Behaviors to Watch for When Adults Are With Children

We all have personal likes and things that make us uncomfortable. “Personal space” is the private area of control inside an imaginary line or boundary that defines each person as separate.

Ideally, that boundary helps us stay in charge of our own personal space. It helps keep out the things that make us uncomfortable - unsafe and unwanted feelings, words, images, and physical contact. Solid social rules strengthen the boundary. Behaviors that routinely disrespect or ignore boundaries make children vulnerable to abuse.

Do you know an adult or older child who doesn’t seem to understand what’s acceptable when it comes to: 

Personal Space

  • Makes others uncomfortable by ignoring social, emotional or physical boundaries or limits?
  • Refuses to let a child set any of his or her own limits? Uses teasing or belittling language to keep a child from setting a limit?
  • Insists on hugging, touching, kissing, tickling, wrestling with or holding a child even when the child does not want this physical contact or attention?
  • Frequently walks in on children/teens in the bathroom?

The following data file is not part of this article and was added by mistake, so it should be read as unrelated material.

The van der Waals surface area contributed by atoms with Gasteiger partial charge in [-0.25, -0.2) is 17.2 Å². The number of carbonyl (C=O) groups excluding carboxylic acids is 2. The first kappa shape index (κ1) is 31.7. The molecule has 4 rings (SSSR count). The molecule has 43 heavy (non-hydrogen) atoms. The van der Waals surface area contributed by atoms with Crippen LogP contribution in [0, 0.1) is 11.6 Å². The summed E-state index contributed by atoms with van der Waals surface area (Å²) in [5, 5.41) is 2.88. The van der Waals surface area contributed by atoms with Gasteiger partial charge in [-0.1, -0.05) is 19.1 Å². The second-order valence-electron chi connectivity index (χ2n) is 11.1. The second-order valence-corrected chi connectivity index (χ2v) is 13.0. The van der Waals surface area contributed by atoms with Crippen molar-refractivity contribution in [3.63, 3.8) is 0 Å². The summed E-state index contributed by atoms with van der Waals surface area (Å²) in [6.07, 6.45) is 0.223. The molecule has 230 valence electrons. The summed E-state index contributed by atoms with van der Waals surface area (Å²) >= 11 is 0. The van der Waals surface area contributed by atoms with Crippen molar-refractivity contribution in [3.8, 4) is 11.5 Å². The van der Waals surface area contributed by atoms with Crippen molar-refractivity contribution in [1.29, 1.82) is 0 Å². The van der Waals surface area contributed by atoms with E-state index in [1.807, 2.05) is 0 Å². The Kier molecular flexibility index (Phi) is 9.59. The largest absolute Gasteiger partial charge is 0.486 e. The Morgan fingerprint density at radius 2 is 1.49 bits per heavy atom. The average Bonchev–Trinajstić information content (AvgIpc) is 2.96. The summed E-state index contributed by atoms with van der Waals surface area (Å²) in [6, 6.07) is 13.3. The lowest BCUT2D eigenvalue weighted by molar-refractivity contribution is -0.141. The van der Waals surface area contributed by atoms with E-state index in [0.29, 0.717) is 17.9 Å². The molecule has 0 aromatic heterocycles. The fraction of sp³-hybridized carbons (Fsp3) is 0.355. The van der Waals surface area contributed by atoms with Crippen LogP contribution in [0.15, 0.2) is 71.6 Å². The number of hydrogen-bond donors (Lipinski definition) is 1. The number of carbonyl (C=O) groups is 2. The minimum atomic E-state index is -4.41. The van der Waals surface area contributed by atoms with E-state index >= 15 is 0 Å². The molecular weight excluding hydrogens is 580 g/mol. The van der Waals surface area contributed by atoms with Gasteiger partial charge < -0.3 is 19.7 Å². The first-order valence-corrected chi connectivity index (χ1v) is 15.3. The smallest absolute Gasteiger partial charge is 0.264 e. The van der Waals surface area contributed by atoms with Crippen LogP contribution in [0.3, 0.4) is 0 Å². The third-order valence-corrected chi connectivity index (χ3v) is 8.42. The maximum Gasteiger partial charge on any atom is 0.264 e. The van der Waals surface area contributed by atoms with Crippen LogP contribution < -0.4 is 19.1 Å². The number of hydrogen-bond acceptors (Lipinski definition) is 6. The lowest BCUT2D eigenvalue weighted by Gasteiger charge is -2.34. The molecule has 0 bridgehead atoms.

Relationships with children

  • Turns to a child for emotional or physical comfort by sharing personal or private information or activities, normally shared with adults?
  • Has secret interactions with teens or children (e.g. games, sharing drugs, alcohol, or sexual material) or spends excessive time to emailing, text messaging or calling children or youth
  • Insists on or manages to spend uninterrupted time alone with a child?
  • Seems “too good to be true," i.e. frequently baby sits different children for free; takes children on special outings alone; buys children gifts or gives them money for no apparent reason?
  •  Allows children or teens to consistently get away with inappropriate behaviors?

Sexual conversation or behavior

  • Frequently points out sexual images or tells dirty or suggestive jokes with children present?
  • Exposes a child to adult sexual interactions or images without apparent concern?
  • Is overly interested in the sexuality of a particular child or teen (e.g., talks repeatedly about the child's developing body or interferes with normal teen dating)?

What You Can Do If You See Warning Signs

Remember, the most effective prevention takes place before there’s a child victim to heal or an offender to punish.

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